Sunday, January 31, 2010

More about parallels between chess and life

To my pleasant surprise I found that some people are actually reading my blog! So, in this post I will continue the topic touched in the last post, similarities and differences between chess and life (or chess and business, in that matter). Last time I was a little bit lame, I only scratched the surface of this topic, so now I will elaborate a little bit on this issue.

For me, as a chessplayer, it's always intriguing when I find some expert from some other field who uses chess analogy to illustrate his point. Good example is field of strategic management, in which words and concepts such as "strategy", "tactics", "resources", "planning" are abundant, and yet those same terminology is central to chess theory, especially concepts of strategy and planning. One nice little anecdote from chess world, I found many times in business litterature is story about renowned grandmaster who "played an exibition match against a New York amateur - and lost. The champion was renowned for his chessboard strategy . his ability to plan a dozen or more moves ahead as a game developed. At the post-match press conference the amateur was asked how many moves ahead he had planned in defeating the master. 'Only one,' he replied. 'The right one.'" And, many times the companies who were planning a lot in advance were beaten by those who saw only one move in advance - the right one.

Puting strategic management aside, the other discipline that uses chess as an interesting field of investigation is decision making. I have read several researches in this field that have used chess players in experiments regarding decision making process, making correlations and conclusions about decision making in time-pressure situations. It's quite logical, since in chess you have limited amount of time to make a lot of decision during one average game.

Psychologysts also took interest in chess, and vice versa. Nothing to surprise us, since it's one important aspect of the game, a lot was written about importance of talent in chess, cognitive process of thinking, personality of chess players and so on. And, I cannot resist to tell another joke about one famous grandmaster (not the same one as in the previous example) who "was playing a simul in the Mental institution in New York. He made pretty good result but some tall guy was playing absolutely brilliant and has demolished the Grandmaster. At the parting Grandmaster congratulated to the winner once again and this one said: 'Mister Evans. For one it's not indispensable to be crazy so he could play good, but it really helps alot.'"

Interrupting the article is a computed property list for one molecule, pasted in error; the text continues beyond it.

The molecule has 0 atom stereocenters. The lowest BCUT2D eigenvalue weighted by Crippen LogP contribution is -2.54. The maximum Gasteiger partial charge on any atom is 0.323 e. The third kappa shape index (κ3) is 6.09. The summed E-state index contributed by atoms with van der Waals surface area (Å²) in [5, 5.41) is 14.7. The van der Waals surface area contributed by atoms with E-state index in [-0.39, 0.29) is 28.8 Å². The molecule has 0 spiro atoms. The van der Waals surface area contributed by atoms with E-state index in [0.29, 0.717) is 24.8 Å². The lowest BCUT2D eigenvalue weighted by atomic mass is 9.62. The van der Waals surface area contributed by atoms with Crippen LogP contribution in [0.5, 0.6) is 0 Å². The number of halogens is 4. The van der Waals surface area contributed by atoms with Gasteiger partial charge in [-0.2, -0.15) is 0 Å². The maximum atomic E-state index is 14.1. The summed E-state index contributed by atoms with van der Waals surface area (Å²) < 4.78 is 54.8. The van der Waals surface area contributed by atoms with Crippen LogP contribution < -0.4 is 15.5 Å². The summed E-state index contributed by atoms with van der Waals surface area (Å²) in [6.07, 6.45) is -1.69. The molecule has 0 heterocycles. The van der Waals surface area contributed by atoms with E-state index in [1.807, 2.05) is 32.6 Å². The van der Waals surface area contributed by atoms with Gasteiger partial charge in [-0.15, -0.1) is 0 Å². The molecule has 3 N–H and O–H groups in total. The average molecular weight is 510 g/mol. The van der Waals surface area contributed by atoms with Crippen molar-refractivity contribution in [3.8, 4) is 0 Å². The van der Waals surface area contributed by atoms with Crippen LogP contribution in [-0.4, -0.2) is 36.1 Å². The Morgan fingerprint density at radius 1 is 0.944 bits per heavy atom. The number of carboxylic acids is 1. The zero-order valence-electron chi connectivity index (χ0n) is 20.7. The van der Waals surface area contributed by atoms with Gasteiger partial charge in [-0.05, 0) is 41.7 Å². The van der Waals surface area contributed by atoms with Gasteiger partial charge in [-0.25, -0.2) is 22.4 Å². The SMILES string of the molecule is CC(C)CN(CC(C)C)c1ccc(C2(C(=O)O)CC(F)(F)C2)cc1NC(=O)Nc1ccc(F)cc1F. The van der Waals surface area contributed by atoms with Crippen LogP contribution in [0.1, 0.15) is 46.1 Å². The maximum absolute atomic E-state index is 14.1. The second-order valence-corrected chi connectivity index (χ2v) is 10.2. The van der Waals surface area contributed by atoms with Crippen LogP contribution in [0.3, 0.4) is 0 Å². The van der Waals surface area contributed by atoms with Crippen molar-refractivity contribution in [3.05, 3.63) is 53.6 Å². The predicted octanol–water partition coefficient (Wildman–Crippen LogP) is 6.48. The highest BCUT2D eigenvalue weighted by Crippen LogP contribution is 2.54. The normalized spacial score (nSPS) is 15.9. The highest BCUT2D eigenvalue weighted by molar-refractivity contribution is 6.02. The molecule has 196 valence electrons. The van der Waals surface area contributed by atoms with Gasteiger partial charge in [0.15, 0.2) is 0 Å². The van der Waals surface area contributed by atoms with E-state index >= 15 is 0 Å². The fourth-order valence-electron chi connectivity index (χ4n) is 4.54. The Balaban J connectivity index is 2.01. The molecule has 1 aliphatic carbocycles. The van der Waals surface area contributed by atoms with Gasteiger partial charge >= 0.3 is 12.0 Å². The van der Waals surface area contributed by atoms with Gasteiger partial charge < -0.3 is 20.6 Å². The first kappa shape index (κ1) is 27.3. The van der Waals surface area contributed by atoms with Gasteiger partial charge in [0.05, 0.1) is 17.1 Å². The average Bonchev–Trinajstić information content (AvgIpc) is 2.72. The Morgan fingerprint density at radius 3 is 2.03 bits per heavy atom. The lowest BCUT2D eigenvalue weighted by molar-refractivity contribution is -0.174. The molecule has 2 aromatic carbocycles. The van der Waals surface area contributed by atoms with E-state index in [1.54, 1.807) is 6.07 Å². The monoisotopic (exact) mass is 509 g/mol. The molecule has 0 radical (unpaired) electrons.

And I can continue list with computer science, game theory, even philosophy etc...

Nevertheless, one should not go too far in drawing parallels between chess and live. One very important dimension is the social one. Chess is a zero-sum game, you win or lose, or you can share a point with your opponent, but you can take the whole point or share it, you cannot make it bigger and than distribute id. There is little space for cooperation, making consensus, making coallitions or lobbying, and this is one of the fundamental building blocks of social space. Chess is good in illustrating competitive situations when you are trying to outsmart your opponent, but sometimes you don't know who is your oppononent, and sometime you don't need to outsmart him, and most of the time it's more important who are your friends.

And, with those thoughts I will conclude this post. This was not intended to be chess-blog, but I'm glad that I have captured attention of some internet-dwellers, I hope you will follow me in the posts that will come.

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